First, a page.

Sprint Says Jury Finds Vonage Infringed on Six Patents

Wednesday, 26 Sep 2007 | 10:38 AM ET

A U.S. federal jury found Vonage Holdings infringed six patents owned by Sprint Nexteland ordered Vonage to pay $69.5 million in damages, plus royalties, Sprint said on Tuesday.

The decision was the latest legal setback for Vonage, the loss-making Internet phone company that has also been found to infringe patents belonging to Verizon Communications.

Shares of Vonage, which had been halted on the New York Stock Exchange early Tuesday afternoon, plunged 33.67 percent to $1.30 when they resumed trading just before the final bell.

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Sprint sued Vonage in 2005, making 61 claims of violations of seven patents related to telecommunications technology. The U.S. District Court in Kansas had rejected Vonage's motion to dismiss the case last month.

"The jury awarded $69.5 million in damages for past infringements and a 5 percent royalty rate on future revenue," related to the patents, Sprint spokesman Matt Sullivan said.

Vonage shares have fallen nearly 90 percent from their initial public offering price of $17 in May 2006 on worries about competition from cable operators and other companies offering Internet-based calling services, as well as concerns about high marketing costs.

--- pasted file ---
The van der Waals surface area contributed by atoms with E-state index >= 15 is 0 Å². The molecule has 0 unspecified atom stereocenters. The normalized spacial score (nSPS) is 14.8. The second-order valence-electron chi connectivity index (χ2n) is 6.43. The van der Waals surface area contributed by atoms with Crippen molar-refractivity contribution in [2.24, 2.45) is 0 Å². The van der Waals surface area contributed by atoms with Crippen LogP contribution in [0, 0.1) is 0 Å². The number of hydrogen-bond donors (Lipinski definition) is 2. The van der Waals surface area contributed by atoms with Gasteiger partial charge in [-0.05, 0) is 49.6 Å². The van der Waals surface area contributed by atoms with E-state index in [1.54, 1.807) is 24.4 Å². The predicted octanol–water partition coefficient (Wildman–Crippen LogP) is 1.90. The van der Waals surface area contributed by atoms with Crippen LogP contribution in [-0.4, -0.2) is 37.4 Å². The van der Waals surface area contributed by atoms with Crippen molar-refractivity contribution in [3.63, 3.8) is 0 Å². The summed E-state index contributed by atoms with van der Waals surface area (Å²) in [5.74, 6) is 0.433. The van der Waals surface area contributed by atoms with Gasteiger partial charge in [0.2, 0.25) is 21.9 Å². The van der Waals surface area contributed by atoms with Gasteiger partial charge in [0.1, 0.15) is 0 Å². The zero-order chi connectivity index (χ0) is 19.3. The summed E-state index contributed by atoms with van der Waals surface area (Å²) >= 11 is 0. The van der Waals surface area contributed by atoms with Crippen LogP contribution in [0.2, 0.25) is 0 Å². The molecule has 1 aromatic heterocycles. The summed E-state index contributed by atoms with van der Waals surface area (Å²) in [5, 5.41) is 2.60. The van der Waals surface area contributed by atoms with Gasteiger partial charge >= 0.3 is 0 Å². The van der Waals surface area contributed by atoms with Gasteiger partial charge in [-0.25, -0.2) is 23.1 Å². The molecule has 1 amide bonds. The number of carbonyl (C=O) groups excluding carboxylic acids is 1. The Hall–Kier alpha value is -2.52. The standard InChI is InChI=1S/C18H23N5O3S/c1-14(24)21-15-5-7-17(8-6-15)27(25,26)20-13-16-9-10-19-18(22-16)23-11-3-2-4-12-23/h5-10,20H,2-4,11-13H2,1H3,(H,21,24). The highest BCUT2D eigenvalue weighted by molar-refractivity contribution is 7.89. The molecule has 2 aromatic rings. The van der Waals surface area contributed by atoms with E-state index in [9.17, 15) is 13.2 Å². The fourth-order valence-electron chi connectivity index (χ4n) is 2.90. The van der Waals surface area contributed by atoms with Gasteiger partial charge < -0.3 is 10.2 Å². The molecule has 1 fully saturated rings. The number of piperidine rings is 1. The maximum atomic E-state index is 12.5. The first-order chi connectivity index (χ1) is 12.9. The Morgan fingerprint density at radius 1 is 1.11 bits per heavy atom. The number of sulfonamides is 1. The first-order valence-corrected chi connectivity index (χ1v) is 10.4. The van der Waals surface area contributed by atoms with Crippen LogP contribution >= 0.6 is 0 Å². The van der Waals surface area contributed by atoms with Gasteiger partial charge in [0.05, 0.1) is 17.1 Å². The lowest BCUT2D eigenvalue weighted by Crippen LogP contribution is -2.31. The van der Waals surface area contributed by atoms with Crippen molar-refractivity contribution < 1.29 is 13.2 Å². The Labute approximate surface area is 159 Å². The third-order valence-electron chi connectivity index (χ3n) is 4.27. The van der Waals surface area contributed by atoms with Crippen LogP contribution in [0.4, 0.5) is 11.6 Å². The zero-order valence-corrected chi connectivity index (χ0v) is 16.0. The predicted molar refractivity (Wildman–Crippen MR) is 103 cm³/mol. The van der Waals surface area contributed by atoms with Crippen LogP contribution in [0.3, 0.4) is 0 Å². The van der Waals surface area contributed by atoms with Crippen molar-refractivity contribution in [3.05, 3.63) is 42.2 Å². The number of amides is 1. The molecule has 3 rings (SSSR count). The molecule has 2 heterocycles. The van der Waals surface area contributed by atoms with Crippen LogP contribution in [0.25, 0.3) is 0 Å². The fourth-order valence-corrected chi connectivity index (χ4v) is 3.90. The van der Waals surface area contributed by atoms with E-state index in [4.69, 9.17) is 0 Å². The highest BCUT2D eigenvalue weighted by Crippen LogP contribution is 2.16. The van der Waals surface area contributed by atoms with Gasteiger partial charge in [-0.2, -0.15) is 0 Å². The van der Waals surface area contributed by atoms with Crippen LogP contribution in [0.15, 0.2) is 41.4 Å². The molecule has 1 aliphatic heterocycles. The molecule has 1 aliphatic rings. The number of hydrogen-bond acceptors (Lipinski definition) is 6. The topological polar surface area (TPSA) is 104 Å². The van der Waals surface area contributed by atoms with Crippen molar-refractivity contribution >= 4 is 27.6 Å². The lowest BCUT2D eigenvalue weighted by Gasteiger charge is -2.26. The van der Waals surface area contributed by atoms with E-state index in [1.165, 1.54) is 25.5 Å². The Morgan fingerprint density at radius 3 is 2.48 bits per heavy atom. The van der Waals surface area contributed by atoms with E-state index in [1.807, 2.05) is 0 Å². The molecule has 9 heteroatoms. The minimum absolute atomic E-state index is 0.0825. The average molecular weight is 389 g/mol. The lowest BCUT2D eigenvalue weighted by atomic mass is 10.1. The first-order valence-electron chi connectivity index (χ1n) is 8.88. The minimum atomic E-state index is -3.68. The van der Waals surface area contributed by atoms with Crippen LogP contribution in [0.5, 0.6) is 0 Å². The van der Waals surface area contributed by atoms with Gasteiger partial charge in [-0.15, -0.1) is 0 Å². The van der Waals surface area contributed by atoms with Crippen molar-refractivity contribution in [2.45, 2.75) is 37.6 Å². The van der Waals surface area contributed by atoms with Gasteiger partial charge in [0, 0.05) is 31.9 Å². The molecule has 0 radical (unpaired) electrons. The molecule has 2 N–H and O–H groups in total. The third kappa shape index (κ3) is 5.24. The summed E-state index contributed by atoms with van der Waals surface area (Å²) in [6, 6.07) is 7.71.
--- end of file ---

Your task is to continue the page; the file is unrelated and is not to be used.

Vonage has suffered a series of legal setbacks. A federal jury earlier this year found Vonage had infringed three patents belonging to Verizon Communications.

A Vonage spokeswoman had earlier confirmed that a court had reached a decision on the Sprint case, but could not provide further details on the decision.

A U.S. District Court had rejected Vonage's motion to dismiss the case last month.

Vonage Plans Appeal, Tech Workaround

Vonage said it will appeal the patent verdict.

"Vonage will ask the court to set aside the verdict, and if it is not granted, will vigorously pursue an appeal of the decision, including the underlying issue of liability and the willfulness aspect," Vonage said in a statement, adding that it will try to develop technology to avoid infringing the patents.

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